Tuesday 14 April 1998

In the Republic of Ireland the Irish authorities released nine Irish Republican Army (IRA) prisoners from Portlaoise Prison. On their release the prisoners pledged their “total support” for the leadership of Sinn Féin (SF).

[The releases were criticised by Unionists and by the Garda Representative Association.]

Wednesday 14 April 1999

Liz O’Donnell, then Irish Minister of State for Foreign Affairs, acknowledged that the Hillsborough Declaration would not be the basis for resolving the decommissioning impasse.

Saturday 14 April 2001

Bomb Explosion in London

There was a bomb explosion at a Post Office delivery depot in north London at 11.28pm (2328BST).

There had been no warning of the bomb but no one was injured in the explosion which caused “minor” damage to the building at The Hyde in Hendon. The “real” Irish Republican Army (rIRA) was thought to have been responsible for the attack.

 

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Remembering all innocent victims of the Troubles

Today is the anniversary of the death of the following people killed as a results of the conflict in Northern Ireland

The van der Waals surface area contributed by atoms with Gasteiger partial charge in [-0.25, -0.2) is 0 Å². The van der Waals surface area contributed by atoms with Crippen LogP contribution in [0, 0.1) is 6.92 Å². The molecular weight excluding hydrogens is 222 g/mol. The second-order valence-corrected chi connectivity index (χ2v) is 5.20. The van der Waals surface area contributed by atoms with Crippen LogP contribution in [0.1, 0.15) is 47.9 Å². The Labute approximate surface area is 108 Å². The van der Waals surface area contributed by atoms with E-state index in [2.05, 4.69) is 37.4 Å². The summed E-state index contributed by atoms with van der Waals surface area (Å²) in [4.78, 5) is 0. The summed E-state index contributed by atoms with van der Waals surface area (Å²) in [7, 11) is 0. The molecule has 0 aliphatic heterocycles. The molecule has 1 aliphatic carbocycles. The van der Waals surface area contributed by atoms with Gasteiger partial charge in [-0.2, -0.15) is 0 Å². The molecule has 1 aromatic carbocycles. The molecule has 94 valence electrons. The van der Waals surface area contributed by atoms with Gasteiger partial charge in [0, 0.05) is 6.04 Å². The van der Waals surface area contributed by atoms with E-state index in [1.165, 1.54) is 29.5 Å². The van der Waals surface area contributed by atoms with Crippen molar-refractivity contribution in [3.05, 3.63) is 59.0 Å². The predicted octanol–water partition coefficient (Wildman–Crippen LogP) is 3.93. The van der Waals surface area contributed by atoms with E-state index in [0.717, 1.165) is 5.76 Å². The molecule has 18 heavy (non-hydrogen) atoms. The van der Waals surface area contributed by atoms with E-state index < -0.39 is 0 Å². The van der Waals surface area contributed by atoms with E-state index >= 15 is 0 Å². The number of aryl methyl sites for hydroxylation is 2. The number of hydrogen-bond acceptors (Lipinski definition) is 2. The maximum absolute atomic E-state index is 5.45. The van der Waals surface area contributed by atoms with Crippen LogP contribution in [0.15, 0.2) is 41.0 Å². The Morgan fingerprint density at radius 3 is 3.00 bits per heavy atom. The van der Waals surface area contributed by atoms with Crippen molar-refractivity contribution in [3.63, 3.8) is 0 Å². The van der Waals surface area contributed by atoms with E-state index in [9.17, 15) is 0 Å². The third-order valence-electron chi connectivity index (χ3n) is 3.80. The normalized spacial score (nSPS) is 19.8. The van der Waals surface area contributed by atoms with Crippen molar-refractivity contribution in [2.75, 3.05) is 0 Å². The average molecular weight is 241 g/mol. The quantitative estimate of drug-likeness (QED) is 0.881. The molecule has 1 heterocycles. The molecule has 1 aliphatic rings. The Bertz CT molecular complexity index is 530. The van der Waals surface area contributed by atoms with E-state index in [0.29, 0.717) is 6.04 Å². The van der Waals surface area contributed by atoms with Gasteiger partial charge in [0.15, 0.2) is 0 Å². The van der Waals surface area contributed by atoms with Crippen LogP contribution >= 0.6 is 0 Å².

“To live in hearts we leave behind is not to die

– Thomas Campbell

To the innocent on the list – Your memory will live forever

– To the Paramilitaries –

There are many things worth living for, a few things worth dying for, but nothing worth killing for.

8 People lost their lives on the 14th  April   between 1973– 1994

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14 April 1973


Robert Millen,   (23)

Protestant
Status: Official Irish Republican Army (OIRA),

Killed by: Ulster Volunteer Force (UVF)
Shot from passing car while standing in McClure Street, off Ormeau Road, Belfast

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14 April 1974
Anthony Pollen,  (27)

nfNI
Status: British Army (BA),

Killed by: Irish Republican Army (IRA)
Undercover British Army (BA) member. Shot while observing Republican Easter commemoration parade, Meenan Square, Bogside, Derry.

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14 April 1975


Stafford Mateer,   (32)

Protestant
Status: Civilian (Civ),

Killed by: not known (nk)
Died two days after being shot while driving his car, at the junction of Albertbridge Road and Woodstock Road, Belfast.

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14 April 1978


James McKee,  (61)

Protestant
Status: Ulster Defence Regiment (UDR),

Killed by: Irish Republican Army (IRA)
Off duty. Shot while driving school bus, Creggan, near Pomeroy, County Tyrone.

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14 April 1978

Robert McCullough,   (27)

Protestant
Status: Civilian (Civ),

Killed by: Ulster Volunteer Force (UVF)
Shot at his home, Rathmore Drive, Rathcoole, Newtownabbey, County Antrim.